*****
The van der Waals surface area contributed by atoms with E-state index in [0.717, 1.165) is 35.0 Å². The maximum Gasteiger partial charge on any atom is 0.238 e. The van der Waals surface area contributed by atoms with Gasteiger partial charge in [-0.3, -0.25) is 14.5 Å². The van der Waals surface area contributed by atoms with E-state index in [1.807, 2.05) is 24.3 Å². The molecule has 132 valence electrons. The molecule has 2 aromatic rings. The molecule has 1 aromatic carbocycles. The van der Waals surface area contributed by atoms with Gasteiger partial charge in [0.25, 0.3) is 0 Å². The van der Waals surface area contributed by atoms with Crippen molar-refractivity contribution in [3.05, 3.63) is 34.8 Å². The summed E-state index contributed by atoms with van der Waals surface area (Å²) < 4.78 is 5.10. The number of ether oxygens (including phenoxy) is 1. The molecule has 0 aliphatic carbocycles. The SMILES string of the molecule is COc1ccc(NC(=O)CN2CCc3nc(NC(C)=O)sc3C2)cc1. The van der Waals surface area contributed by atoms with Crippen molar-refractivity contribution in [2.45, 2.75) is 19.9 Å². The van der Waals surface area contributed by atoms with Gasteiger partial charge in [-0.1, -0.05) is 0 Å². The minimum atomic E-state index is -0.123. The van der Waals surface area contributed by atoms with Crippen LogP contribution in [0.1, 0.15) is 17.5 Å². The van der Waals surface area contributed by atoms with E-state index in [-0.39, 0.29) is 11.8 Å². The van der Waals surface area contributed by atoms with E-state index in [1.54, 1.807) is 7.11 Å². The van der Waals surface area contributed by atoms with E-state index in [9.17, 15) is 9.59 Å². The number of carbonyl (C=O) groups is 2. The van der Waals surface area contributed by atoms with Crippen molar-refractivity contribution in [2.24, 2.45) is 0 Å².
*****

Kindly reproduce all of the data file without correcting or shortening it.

The van der Waals surface area contributed by atoms with E-state index in [0.717, 1.165) is 35.0 Å². The maximum Gasteiger partial charge on any atom is 0.238 e. The van der Waals surface area contributed by atoms with Gasteiger partial charge in [-0.3, -0.25) is 14.5 Å². The van der Waals surface area contributed by atoms with E-state index in [1.807, 2.05) is 24.3 Å². The molecule has 132 valence electrons. The molecule has 2 aromatic rings. The molecule has 1 aromatic carbocycles. The van der Waals surface area contributed by atoms with Gasteiger partial charge in [0.25, 0.3) is 0 Å². The van der Waals surface area contributed by atoms with Crippen molar-refractivity contribution in [3.05, 3.63) is 34.8 Å². The summed E-state index contributed by atoms with van der Waals surface area (Å²) < 4.78 is 5.10. The number of ether oxygens (including phenoxy) is 1. The molecule has 0 aliphatic carbocycles. The SMILES string of the molecule is COc1ccc(NC(=O)CN2CCc3nc(NC(C)=O)sc3C2)cc1. The van der Waals surface area contributed by atoms with Crippen molar-refractivity contribution in [2.45, 2.75) is 19.9 Å². The van der Waals surface area contributed by atoms with Gasteiger partial charge in [-0.1, -0.05) is 0 Å². The minimum atomic E-state index is -0.123. The van der Waals surface area contributed by atoms with Crippen LogP contribution in [0.1, 0.15) is 17.5 Å². The van der Waals surface area contributed by atoms with E-state index in [-0.39, 0.29) is 11.8 Å². The van der Waals surface area contributed by atoms with E-state index in [1.54, 1.807) is 7.11 Å². The van der Waals surface area contributed by atoms with E-state index in [9.17, 15) is 9.59 Å². The number of carbonyl (C=O) groups is 2. The van der Waals surface area contributed by atoms with Crippen molar-refractivity contribution in [2.24, 2.45) is 0 Å².